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Simple tips for troubled sleepers: Part 2

Okay, welcome back. I trust that you're all appropriately rested.

Last week we discussed body temperature, and how we can leverage changes in our body temperature to help to regulate our sleep-wake cycle.

To recap:

In the morning: our body temperature increases 1-3 degrees in the 2hr period prior to us waking up. To further aid the waking process, engage in activities (exercise, cold shower) that will cause an internal heating response within the body.
In the evening: naturally, the opposite of what stimulates wakefulness - a cooling of our body temperature - will promote sleepiness. Engage in activities that allow the body to naturally cool down prior to going to sleep, such heat exposure through a sauna, warm shower or bath.

Today, we shift our attention to viewing sunlight, and how this can be utilised to better regulate our circadian rhythms.

For this, the most important time is the morning:

If you read last week's instalment (if you haven't read it yet, it could be useful to bring you up to speed), you would know that as our body temperature begins to increase and we begin to wake from our sleep, our body starts to increase the release of the hormone Cortisol.

Again, Cortisol gets a bad wrap out there, but, when it is present soon after waking, it is extremely important for enhancing our immune system, our metabolism, our ability to focus and our ability to move.

Cortisol is like the body's morning double espresso, and increases in body temperature is the barista.

Or a barista, more aptly put, because there are multiple ways that we can stimulate this morning Cortisol spike...

An additional key factor in this process is - *cue drumroll* - yep, you guessed it, viewing morning sunlight.

Emphasis here should be placed on the word viewing, because in this situation we actually want the sunlight to hit our eyes, not just our skin (which also carries with it huge additional health benefits).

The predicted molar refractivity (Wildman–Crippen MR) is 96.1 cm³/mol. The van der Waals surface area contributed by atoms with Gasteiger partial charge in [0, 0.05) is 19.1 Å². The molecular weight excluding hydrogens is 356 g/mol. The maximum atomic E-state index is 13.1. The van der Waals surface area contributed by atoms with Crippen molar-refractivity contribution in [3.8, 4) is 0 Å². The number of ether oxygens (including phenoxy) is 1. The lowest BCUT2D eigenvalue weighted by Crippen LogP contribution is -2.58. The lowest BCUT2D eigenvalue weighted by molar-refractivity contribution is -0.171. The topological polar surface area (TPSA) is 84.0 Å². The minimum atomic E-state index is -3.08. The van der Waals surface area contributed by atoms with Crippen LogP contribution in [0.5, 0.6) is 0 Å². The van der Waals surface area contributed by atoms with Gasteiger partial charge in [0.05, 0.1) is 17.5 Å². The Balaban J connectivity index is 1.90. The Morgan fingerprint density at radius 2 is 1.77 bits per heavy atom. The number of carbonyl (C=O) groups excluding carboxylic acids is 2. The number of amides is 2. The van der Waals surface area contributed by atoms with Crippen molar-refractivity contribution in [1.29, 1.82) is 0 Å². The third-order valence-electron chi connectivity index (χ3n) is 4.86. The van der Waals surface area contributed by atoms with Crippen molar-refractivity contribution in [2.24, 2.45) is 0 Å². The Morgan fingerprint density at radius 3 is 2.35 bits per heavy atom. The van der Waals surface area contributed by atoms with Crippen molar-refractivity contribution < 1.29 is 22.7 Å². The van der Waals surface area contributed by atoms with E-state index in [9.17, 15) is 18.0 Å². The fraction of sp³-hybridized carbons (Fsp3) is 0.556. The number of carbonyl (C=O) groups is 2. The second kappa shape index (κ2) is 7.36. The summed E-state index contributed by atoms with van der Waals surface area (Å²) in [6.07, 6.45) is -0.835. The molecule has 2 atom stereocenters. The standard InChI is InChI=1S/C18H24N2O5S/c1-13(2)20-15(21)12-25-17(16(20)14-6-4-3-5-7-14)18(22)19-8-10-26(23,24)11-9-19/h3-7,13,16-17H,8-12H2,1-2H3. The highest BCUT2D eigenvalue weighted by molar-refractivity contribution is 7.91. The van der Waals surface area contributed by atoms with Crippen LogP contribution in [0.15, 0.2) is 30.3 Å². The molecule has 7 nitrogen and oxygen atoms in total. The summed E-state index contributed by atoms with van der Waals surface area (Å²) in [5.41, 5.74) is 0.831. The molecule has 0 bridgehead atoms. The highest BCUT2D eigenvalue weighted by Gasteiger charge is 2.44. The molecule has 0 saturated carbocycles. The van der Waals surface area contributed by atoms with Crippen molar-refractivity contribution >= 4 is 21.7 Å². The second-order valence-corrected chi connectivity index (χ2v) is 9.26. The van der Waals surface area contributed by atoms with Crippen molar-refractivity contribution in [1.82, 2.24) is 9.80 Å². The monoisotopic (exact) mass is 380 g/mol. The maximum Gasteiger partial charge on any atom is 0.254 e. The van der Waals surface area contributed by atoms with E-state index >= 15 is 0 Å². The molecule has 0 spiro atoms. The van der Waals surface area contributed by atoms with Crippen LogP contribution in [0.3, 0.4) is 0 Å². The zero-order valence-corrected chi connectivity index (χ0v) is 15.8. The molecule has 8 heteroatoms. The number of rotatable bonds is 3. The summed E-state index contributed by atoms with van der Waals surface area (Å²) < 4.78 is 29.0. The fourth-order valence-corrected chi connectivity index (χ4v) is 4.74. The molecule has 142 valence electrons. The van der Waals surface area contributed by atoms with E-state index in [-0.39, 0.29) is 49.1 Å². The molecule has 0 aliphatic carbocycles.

This is due to the presence of light-hungry receptors at the bottom corner of our eyes, which begin certain internal processes once they get their fix.

So, the advice is that we should all look towards the sun without sunglasses (corrective lenses are okay), but avoid direct viewing or any mode of viewing that causes discomfort.

If your goal is to feel more awake in the morning, then the literature suggests that we should:

view bright sunlight within the first 30-60 minutes after waking.

This will trigger - among other things - this spike in Cortisol and promote the cascade of internal events that get our day kick-started.

The amount of light that we should be viewing is very much dependent upon the light availability. On a sunny, clear morning, you may only need up to 5 minutes of sunlight-viewing to promote these benefits.

However, if it's overcast (which we're no stranger to here in the Netherlands), then we'll need a bigger hit. Perhaps 10 minutes on a normal overcast day, and up to 30 minutes if it's a truly dense cloud cover.

For those who live in corners of the world where sunlight is pretty scarce through Winter, then your best bet is to explore purchasing a ring light. This, while not quite the same, does carry some of the same effects.

Plus it doubles in use as a mood-setter for content creation, if you're that way inclined.

Viewing sunlight soon after waking in the morning not only serves to aid our feelings of wakefulness, it also has a powerful impact on our ability to fall asleep and stay asleep at night.

Thus setting us into a nice sleep-wake rhythm.

So there you have it. Two simple, cost-free, and almost effort-free tips that can have a profound and genuine impact on your ability to, A) wake up in the morning, and; B) go to sleep at night.

If you are a troubled sleeper, why not give these two a go for a couple weeks and see if you notice any difference?

Just out of interest...

Slaap Lekker

The primary inspiration for the content in this blog post has been the following podcast from the Huberman Lab. It's worth a listen if you're interested in additional in-depth information:

Cover Image: @lizfosslien

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